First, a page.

Re: Let’s take back our parks

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Steve From NJ wrote:
I never run into dog problems in the Winter. Generally, the dog owners you see are out there on a regular basis and know the rules. Of course, there are always exceptions.

I pointed this out not too long ago. In the winter, very few, if any incidents. It seems like those who break the rules and don’t show consideration to the comfort and safety of others are the same people who don’t want to face the discomfort of exercising their dogs in inclement weather. Of course, as you pointed out, there are always exceptions to every trend. That’s why they are trends and not absolutes.

Steve From NJ wrote:
The problem is what to do? Pepper spray is not unreasable in extreem situations. I personally don’t carry it.

Until Saturday, I could say the same thing. Saturday, I carried pepper spray for my first time ever during a run. I didn’t like it at all but I also felt just a bit safer when entering the park than I had in the past. No more less alert but more ready to defend myself in case of an incident.

Steve From NJ wrote:
One of my running buddies like to bark back and it works. I’m not kidding, give it a try.

I’ve always been told facing the dog and giving a stern “NO” usually works. Usually being the key word. Don’t get me wrong, the pepper spray is still a last alternative for when I truly feel threatened. It’s just that there are dogs out there that nothing but physical action works for. The pepper spray is the safest form of physical action for myself and, likely, for the dog also.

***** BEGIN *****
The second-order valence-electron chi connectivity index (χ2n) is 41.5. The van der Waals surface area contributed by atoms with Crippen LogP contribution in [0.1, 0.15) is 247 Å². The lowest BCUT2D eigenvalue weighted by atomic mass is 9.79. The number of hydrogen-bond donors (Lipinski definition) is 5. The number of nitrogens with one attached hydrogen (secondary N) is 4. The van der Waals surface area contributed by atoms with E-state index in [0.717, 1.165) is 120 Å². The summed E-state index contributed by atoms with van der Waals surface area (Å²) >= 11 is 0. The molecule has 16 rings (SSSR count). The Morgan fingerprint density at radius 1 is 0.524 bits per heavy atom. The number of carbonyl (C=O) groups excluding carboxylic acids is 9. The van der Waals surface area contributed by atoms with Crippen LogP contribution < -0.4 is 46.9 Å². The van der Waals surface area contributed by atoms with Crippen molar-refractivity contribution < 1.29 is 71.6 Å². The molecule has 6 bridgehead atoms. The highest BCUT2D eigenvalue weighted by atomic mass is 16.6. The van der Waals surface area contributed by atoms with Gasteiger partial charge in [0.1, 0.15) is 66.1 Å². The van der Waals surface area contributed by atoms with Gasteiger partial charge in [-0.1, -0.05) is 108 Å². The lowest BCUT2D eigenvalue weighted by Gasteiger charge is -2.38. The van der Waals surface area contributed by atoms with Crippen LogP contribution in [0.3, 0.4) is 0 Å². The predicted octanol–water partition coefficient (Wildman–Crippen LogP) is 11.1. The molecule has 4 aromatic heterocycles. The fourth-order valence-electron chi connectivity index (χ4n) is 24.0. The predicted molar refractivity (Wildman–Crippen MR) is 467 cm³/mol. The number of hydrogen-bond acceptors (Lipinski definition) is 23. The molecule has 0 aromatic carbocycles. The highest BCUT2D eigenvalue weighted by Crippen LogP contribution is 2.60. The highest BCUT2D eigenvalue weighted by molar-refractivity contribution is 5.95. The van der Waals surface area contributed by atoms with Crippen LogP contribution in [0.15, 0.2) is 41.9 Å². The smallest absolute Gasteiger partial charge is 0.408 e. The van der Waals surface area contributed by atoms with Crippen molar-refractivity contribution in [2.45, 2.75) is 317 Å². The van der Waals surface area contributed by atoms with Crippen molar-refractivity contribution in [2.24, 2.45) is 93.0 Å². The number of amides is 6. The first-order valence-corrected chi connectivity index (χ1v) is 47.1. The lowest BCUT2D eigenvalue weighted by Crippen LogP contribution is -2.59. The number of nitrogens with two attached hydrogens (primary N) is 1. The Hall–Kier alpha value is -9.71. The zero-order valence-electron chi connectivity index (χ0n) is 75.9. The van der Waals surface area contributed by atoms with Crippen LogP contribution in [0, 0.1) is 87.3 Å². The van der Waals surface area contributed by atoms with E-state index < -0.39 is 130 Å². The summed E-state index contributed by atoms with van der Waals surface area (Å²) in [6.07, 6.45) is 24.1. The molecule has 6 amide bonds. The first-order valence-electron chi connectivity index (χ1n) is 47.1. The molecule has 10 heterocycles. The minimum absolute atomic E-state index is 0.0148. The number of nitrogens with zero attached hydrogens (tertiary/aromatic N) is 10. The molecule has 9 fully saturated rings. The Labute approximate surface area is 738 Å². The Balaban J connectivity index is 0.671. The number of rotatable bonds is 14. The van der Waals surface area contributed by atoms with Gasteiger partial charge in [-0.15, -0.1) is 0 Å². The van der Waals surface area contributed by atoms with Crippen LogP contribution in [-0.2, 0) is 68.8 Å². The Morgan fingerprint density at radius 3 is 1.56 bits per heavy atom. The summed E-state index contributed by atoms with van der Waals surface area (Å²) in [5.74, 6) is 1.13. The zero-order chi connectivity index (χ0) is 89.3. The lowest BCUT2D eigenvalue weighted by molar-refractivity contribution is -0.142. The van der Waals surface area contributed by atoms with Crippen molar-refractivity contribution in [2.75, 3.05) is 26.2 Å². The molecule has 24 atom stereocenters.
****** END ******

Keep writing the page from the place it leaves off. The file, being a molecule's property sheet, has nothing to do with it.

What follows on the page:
Steve From NJ wrote:
A nicer method is to politely tell the dog owner the rules. If that doesn’t work, Kick the dog! 😆

Unfortunately, telling the dog owner the rules usually doesn’t work (at least around here) because the owner knows there are leash laws and simply doesn’t care. Also, telling the owner the rules doesn’t help when the dog is closer to you than the owner and running fast enough to be on top of you within a couple of seconds. This is when a stern “NO” is attempted, followed – if needed – by whatever means of personal protection are deemed necessary. I’ve talked with animal control people and they stated they prefer pepper spray to physical action (kicking, throwing a rock, etc.) because physical action can result in injury both to the person and the dog, while pepper spray rarely results in any injuries. I’ve also talked with a former police officer (maybe PSKI can verify this) who stated the police could consider throwing a rock or kicking to be an act of aggression or an attack while using pepper spray is more of a form of self defense. In this sense, legally speaking, you can avoid trouble by using pepper spray instead of acting more physically.